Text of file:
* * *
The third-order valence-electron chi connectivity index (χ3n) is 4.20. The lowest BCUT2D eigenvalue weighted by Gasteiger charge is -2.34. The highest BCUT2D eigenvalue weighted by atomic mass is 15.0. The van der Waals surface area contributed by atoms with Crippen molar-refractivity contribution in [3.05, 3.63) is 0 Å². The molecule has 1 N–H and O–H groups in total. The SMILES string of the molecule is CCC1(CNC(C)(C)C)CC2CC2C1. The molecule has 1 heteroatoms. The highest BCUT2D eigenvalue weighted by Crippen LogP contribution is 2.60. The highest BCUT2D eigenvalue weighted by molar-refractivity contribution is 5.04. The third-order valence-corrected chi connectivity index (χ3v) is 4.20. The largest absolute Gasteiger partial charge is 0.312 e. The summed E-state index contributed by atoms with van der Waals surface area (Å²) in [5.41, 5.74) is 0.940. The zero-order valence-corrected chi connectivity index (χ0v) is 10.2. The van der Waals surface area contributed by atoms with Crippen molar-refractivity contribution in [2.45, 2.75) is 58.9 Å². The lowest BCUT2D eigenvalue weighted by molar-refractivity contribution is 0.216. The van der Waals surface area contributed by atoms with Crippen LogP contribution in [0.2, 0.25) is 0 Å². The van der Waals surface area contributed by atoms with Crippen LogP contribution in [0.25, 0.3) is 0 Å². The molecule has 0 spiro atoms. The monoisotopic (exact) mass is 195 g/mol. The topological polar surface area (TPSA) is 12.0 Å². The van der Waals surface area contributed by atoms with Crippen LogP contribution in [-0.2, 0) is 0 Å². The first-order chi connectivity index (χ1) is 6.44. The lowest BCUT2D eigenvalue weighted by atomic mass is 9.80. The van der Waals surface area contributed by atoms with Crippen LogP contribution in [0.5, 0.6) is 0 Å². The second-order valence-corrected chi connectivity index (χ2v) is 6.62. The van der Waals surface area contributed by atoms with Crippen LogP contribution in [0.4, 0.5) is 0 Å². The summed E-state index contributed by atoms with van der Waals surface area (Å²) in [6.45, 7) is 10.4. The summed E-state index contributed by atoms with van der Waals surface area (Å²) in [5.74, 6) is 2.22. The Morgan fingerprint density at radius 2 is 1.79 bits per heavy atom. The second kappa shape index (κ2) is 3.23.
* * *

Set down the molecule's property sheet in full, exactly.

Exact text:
The third-order valence-electron chi connectivity index (χ3n) is 4.20. The lowest BCUT2D eigenvalue weighted by Gasteiger charge is -2.34. The highest BCUT2D eigenvalue weighted by atomic mass is 15.0. The van der Waals surface area contributed by atoms with Crippen molar-refractivity contribution in [3.05, 3.63) is 0 Å². The molecule has 1 N–H and O–H groups in total. The SMILES string of the molecule is CCC1(CNC(C)(C)C)CC2CC2C1. The molecule has 1 heteroatoms. The highest BCUT2D eigenvalue weighted by Crippen LogP contribution is 2.60. The highest BCUT2D eigenvalue weighted by molar-refractivity contribution is 5.04. The third-order valence-corrected chi connectivity index (χ3v) is 4.20. The largest absolute Gasteiger partial charge is 0.312 e. The summed E-state index contributed by atoms with van der Waals surface area (Å²) in [5.41, 5.74) is 0.940. The zero-order valence-corrected chi connectivity index (χ0v) is 10.2. The van der Waals surface area contributed by atoms with Crippen molar-refractivity contribution in [2.45, 2.75) is 58.9 Å². The lowest BCUT2D eigenvalue weighted by molar-refractivity contribution is 0.216. The van der Waals surface area contributed by atoms with Crippen LogP contribution in [0.2, 0.25) is 0 Å². The van der Waals surface area contributed by atoms with Crippen LogP contribution in [0.25, 0.3) is 0 Å². The molecule has 0 spiro atoms. The monoisotopic (exact) mass is 195 g/mol. The topological polar surface area (TPSA) is 12.0 Å². The van der Waals surface area contributed by atoms with Crippen LogP contribution in [-0.2, 0) is 0 Å². The first-order chi connectivity index (χ1) is 6.44. The lowest BCUT2D eigenvalue weighted by atomic mass is 9.80. The van der Waals surface area contributed by atoms with Crippen LogP contribution in [0.5, 0.6) is 0 Å². The second-order valence-corrected chi connectivity index (χ2v) is 6.62. The van der Waals surface area contributed by atoms with Crippen LogP contribution in [0.4, 0.5) is 0 Å². The summed E-state index contributed by atoms with van der Waals surface area (Å²) in [6.45, 7) is 10.4. The summed E-state index contributed by atoms with van der Waals surface area (Å²) in [5.74, 6) is 2.22. The Morgan fingerprint density at radius 2 is 1.79 bits per heavy atom. The second kappa shape index (κ2) is 3.23.